USE OF INTERNET WEBSITES AS A HOME SEARCH TOOL
With the rise of the Internet, there are now hundreds of websites that offer consumers the ability to search for homes online. According to NAR and other surveys, over 90% of purchasers use the Internet to assist them in searching for a new home. In the 2008 NAR Survey of Buyers and Sellers, the survey found that purchasers used the Internet reported using the following sites:
- 60% Local Multiple Listing Service Sites
- 48% Realtor.com
- 46% Real Estate Brokerage Sites
- 43% Real Estate Agent Sites
- 19% For Sale by Owner Sites
- 11% Local Newspaper Sites
QUANTITY AND QUALITY OF LISTING INFORMATION VARIES BY SITE
As purchasers increasingly use the Internet to search for homes, we decided to take a look at some of the search portals commonly used by purchasers in our area. The results indicate that not all real estate search engines or search portals are created equally. The quantity (ie. # of listings) and quality (ie. accuracy of information) varies greatly from site to site. Often, quantity and quality issues depend on how the sites obtain their listing information. It varies from site to site and includes:
- Paid Placements
- Feeds from Other Sites
- Direct Entry by Owner or Agent
As a result of how the sites are updated and when they are updated, it is common to find wrong, inaccurate or dated information on real estate search engine or portal sites (ie. aggregator sites). Common problems include:
- Inaccurate # of Bedrooms/Bathrooms/Sq.Footage
- Wrong Location on Maps
- Inaccurate or Dated Pricing Information
- Wrong Status Reports (pending or even sold)
WHERE SHOULD PURCHASERS SEARCH FOR HOMES?
Given the problems with real estate search engines and portals described above, we posed the question: WHERE SHOULD PURCHASERS LOOK FOR THE BEST DATA ON HOMES LISTED FOR SALE? Our answer is: GO DIRECTLY TO THE SOURCE.
If you are a serious buyer, want accurate and complete information, and don't want to waste time, I would strongly suggest that you use a REALTOR with MLS access. Why? The simple answer is that the MLS provides real-time data, is more accurate in terms of its data, and is more comprehensive for geographic specific locations. It is also an equal playing field - meaning that search results are based on your criteria and not based on paid placements.
A SIMPLE TEST - SEARCHING FOR HOMES AND CONDOS IN 63104
To test our theory, we entered the same search into MARIS (the local MLS for metropolitan St. Louis), Realtor.com, StLToday.com (the search portal for the St. Louis Post-Dispatch), Trulia.com, Zillow.com and Yahoo Real Estate. The search was simply for any residential home or condo in the 63104.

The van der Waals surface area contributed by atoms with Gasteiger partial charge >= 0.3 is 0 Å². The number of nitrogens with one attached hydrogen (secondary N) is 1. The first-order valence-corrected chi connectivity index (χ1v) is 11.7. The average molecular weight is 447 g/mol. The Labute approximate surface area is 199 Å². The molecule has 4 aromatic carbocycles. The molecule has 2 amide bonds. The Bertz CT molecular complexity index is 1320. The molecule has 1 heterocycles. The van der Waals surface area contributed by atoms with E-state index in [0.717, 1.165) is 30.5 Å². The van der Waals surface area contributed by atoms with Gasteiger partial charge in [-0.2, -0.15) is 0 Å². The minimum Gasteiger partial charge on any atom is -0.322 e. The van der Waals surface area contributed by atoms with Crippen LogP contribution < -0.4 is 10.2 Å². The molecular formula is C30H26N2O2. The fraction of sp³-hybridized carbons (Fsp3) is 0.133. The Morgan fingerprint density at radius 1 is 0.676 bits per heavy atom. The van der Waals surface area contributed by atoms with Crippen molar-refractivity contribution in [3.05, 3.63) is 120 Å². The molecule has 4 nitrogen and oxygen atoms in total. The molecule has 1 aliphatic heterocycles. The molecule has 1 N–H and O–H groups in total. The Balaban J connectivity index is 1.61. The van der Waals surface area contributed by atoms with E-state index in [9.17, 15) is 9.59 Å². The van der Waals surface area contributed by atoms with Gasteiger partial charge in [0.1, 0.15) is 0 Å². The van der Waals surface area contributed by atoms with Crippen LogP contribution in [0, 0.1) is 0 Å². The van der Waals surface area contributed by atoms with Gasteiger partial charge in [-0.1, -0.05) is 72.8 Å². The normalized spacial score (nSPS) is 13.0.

Here were the results based solely on the number of listing available on each site:
Here were some simple conclusions based on quantity alone:
- The MLS had the most listings. Given that the MLS uses real-time data, it isn't surprising that it is the most comprehensive source for data on homes and condos listed for sale.
- Realtor.com was a close second. The difference between the results for Realtor.com and for the local MLS appeared to be attributable to new listings within the past 48 hours. The difference could also be brokerages or individual owners opting out of the listing feed from MLS to Realtor.com.
- Aggregator sites such as Trulia, Zillow, and Yahoo Real Estate fared poorly by comparison. From 10% to 40% of the available MLS listings weren't shown on these sites. There sites, in theory, should exceed the MLS with the inclusion of For Sale by Owner listings and REO listings. However, they not only didn't exceed the MLS in terms of the number of listings; they didn't even match the MLS in terms of available listings. Here is how the fared:
- Trulia failed to include in its search 40% of available listings in the search area (83 listings).
- Yahoo failed to include in its search 10% of available listings in the search area (21 listings).
- Zillow failed to include in its search 14% of available listings in the search area (28 listings).
- Paid sites like StLToday.com were of limited utility and reflect the decline in classified advertising generally. The StLToday site failed to include in its search 65% of available listings in the search area (135 listings). For consumers, you are seeing limited listings. The good news for agents is that your listing are more likely to be seen because there are fewer listings.
- When you consider that this test was for a single zip code in the St. Louis metropolitan area, the conclusion is that for broader searches you are missing hundreds of listings that may meet your criteria and not be show on sites that require paid placement or on sites that are aggregators as opposed to originators of listings.
- If you were searching specifically for condos, the differences were even more dramatic.
In this post, I simply looked at the quantity of listings. In the next post, I will take a look at the quality of the listings on these sites.
If you want to search for homes in the St. Louis using real-time data from the MLS, please visit our website at www.PREASignatureRealty.com. Or better yet, send me an e-mail with your search criteria to Ryan@PREASignatureRealty.com and I will set you up with a private MLS search portal.